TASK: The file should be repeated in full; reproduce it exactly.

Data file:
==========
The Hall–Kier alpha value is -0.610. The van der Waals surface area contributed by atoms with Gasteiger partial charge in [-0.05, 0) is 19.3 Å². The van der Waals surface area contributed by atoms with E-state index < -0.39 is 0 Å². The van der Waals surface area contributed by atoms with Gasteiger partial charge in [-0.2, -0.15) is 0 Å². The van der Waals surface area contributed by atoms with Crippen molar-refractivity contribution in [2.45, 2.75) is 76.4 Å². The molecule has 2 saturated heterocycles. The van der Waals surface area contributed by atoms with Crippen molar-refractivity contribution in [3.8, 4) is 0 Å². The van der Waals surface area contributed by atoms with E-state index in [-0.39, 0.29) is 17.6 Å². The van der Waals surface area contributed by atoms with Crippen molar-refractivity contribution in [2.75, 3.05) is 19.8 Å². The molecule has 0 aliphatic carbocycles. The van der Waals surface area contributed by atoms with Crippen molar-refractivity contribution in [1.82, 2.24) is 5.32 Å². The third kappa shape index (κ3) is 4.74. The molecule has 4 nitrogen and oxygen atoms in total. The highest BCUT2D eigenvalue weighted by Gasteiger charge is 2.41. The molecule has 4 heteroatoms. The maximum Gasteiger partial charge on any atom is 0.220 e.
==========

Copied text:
The Hall–Kier alpha value is -0.610. The van der Waals surface area contributed by atoms with Gasteiger partial charge in [-0.05, 0) is 19.3 Å². The van der Waals surface area contributed by atoms with E-state index < -0.39 is 0 Å². The van der Waals surface area contributed by atoms with Gasteiger partial charge in [-0.2, -0.15) is 0 Å². The van der Waals surface area contributed by atoms with Crippen molar-refractivity contribution in [2.45, 2.75) is 76.4 Å². The molecule has 2 saturated heterocycles. The van der Waals surface area contributed by atoms with Crippen molar-refractivity contribution in [3.8, 4) is 0 Å². The van der Waals surface area contributed by atoms with E-state index in [-0.39, 0.29) is 17.6 Å². The van der Waals surface area contributed by atoms with Crippen molar-refractivity contribution in [2.75, 3.05) is 19.8 Å². The molecule has 0 aliphatic carbocycles. The van der Waals surface area contributed by atoms with Crippen molar-refractivity contribution in [1.82, 2.24) is 5.32 Å². The third kappa shape index (κ3) is 4.74. The molecule has 4 nitrogen and oxygen atoms in total. The highest BCUT2D eigenvalue weighted by Gasteiger charge is 2.41. The molecule has 4 heteroatoms. The maximum Gasteiger partial charge on any atom is 0.220 e.